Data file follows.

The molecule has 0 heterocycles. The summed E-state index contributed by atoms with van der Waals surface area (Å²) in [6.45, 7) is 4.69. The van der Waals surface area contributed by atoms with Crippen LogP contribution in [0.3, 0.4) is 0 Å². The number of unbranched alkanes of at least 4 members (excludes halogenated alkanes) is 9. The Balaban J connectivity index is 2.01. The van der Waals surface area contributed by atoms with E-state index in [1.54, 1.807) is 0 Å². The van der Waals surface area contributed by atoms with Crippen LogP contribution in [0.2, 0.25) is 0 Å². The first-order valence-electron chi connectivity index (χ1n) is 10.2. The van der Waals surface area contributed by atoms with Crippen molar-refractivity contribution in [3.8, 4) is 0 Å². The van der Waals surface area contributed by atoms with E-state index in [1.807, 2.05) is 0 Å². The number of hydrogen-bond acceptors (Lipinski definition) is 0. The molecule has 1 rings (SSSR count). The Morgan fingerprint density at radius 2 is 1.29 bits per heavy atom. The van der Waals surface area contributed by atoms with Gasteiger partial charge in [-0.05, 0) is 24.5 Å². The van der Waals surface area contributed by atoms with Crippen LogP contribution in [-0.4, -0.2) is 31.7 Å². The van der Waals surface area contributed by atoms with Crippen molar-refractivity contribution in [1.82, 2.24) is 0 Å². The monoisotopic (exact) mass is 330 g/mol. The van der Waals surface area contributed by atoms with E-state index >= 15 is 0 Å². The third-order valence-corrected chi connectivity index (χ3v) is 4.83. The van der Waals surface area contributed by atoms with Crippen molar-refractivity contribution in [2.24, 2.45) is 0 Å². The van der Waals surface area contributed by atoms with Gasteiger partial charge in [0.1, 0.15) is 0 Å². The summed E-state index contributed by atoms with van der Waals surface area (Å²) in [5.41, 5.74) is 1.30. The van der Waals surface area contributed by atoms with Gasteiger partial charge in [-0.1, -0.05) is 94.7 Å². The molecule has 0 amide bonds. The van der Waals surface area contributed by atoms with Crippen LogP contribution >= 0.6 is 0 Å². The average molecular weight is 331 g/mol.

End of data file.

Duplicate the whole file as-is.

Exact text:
The molecule has 0 heterocycles. The summed E-state index contributed by atoms with van der Waals surface area (Å²) in [6.45, 7) is 4.69. The van der Waals surface area contributed by atoms with Crippen LogP contribution in [0.3, 0.4) is 0 Å². The number of unbranched alkanes of at least 4 members (excludes halogenated alkanes) is 9. The Balaban J connectivity index is 2.01. The van der Waals surface area contributed by atoms with E-state index in [1.54, 1.807) is 0 Å². The van der Waals surface area contributed by atoms with Crippen LogP contribution in [0.2, 0.25) is 0 Å². The first-order valence-electron chi connectivity index (χ1n) is 10.2. The van der Waals surface area contributed by atoms with Crippen molar-refractivity contribution in [3.8, 4) is 0 Å². The van der Waals surface area contributed by atoms with E-state index in [1.807, 2.05) is 0 Å². The number of hydrogen-bond acceptors (Lipinski definition) is 0. The molecule has 1 rings (SSSR count). The Morgan fingerprint density at radius 2 is 1.29 bits per heavy atom. The van der Waals surface area contributed by atoms with Gasteiger partial charge in [-0.05, 0) is 24.5 Å². The van der Waals surface area contributed by atoms with Crippen LogP contribution in [-0.4, -0.2) is 31.7 Å². The van der Waals surface area contributed by atoms with Crippen molar-refractivity contribution in [1.82, 2.24) is 0 Å². The monoisotopic (exact) mass is 330 g/mol. The van der Waals surface area contributed by atoms with E-state index >= 15 is 0 Å². The third-order valence-corrected chi connectivity index (χ3v) is 4.83. The van der Waals surface area contributed by atoms with Crippen molar-refractivity contribution in [2.24, 2.45) is 0 Å². The van der Waals surface area contributed by atoms with Gasteiger partial charge in [0.1, 0.15) is 0 Å². The summed E-state index contributed by atoms with van der Waals surface area (Å²) in [5.41, 5.74) is 1.30. The van der Waals surface area contributed by atoms with Gasteiger partial charge in [-0.1, -0.05) is 94.7 Å². The molecule has 0 amide bonds. The van der Waals surface area contributed by atoms with Crippen LogP contribution >= 0.6 is 0 Å². The average molecular weight is 331 g/mol.